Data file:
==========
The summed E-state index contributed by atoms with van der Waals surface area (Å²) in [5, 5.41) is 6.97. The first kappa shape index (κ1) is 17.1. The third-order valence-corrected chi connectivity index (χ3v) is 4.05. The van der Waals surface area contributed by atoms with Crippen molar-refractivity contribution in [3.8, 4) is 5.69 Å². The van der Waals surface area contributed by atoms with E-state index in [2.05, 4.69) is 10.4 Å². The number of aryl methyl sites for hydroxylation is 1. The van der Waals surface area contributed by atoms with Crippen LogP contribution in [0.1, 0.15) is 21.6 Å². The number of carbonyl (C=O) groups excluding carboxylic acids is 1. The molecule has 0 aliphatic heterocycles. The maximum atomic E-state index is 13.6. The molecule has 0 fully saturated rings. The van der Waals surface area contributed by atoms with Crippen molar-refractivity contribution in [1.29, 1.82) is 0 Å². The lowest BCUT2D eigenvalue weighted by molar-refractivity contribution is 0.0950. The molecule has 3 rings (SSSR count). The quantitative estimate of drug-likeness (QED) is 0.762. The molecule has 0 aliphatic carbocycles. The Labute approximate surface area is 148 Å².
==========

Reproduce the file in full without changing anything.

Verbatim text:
The summed E-state index contributed by atoms with van der Waals surface area (Å²) in [5, 5.41) is 6.97. The first kappa shape index (κ1) is 17.1. The third-order valence-corrected chi connectivity index (χ3v) is 4.05. The van der Waals surface area contributed by atoms with Crippen molar-refractivity contribution in [3.8, 4) is 5.69 Å². The van der Waals surface area contributed by atoms with E-state index in [2.05, 4.69) is 10.4 Å². The number of aryl methyl sites for hydroxylation is 1. The van der Waals surface area contributed by atoms with Crippen LogP contribution in [0.1, 0.15) is 21.6 Å². The number of carbonyl (C=O) groups excluding carboxylic acids is 1. The molecule has 0 aliphatic heterocycles. The maximum atomic E-state index is 13.6. The molecule has 0 fully saturated rings. The van der Waals surface area contributed by atoms with Crippen molar-refractivity contribution in [1.29, 1.82) is 0 Å². The lowest BCUT2D eigenvalue weighted by molar-refractivity contribution is 0.0950. The molecule has 3 rings (SSSR count). The quantitative estimate of drug-likeness (QED) is 0.762. The molecule has 0 aliphatic carbocycles. The Labute approximate surface area is 148 Å².